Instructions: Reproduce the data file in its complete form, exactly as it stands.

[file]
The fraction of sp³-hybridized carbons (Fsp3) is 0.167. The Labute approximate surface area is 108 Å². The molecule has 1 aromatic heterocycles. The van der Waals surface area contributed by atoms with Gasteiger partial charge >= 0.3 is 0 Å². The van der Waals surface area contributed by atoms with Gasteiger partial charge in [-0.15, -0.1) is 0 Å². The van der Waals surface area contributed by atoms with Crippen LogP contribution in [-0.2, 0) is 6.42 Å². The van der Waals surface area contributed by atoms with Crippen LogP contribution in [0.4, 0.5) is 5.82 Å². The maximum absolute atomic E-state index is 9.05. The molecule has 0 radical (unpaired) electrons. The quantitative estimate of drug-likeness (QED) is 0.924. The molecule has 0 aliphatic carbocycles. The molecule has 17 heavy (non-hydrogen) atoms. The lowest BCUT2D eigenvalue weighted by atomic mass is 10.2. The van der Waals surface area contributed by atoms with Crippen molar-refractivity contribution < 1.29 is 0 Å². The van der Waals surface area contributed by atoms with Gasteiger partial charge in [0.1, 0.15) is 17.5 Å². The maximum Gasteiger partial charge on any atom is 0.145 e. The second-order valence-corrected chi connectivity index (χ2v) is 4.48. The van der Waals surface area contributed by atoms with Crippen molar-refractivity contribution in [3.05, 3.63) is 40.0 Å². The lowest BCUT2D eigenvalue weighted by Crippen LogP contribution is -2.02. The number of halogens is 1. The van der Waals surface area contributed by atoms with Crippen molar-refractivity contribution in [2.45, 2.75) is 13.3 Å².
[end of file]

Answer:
The fraction of sp³-hybridized carbons (Fsp3) is 0.167. The Labute approximate surface area is 108 Å². The molecule has 1 aromatic heterocycles. The van der Waals surface area contributed by atoms with Gasteiger partial charge >= 0.3 is 0 Å². The van der Waals surface area contributed by atoms with Gasteiger partial charge in [-0.15, -0.1) is 0 Å². The van der Waals surface area contributed by atoms with Crippen LogP contribution in [-0.2, 0) is 6.42 Å². The van der Waals surface area contributed by atoms with Crippen LogP contribution in [0.4, 0.5) is 5.82 Å². The maximum absolute atomic E-state index is 9.05. The molecule has 0 radical (unpaired) electrons. The quantitative estimate of drug-likeness (QED) is 0.924. The molecule has 0 aliphatic carbocycles. The molecule has 17 heavy (non-hydrogen) atoms. The lowest BCUT2D eigenvalue weighted by atomic mass is 10.2. The van der Waals surface area contributed by atoms with Crippen molar-refractivity contribution < 1.29 is 0 Å². The van der Waals surface area contributed by atoms with Gasteiger partial charge in [0.1, 0.15) is 17.5 Å². The maximum Gasteiger partial charge on any atom is 0.145 e. The second-order valence-corrected chi connectivity index (χ2v) is 4.48. The van der Waals surface area contributed by atoms with Crippen molar-refractivity contribution in [3.05, 3.63) is 40.0 Å². The lowest BCUT2D eigenvalue weighted by Crippen LogP contribution is -2.02. The number of halogens is 1. The van der Waals surface area contributed by atoms with Crippen molar-refractivity contribution in [2.45, 2.75) is 13.3 Å².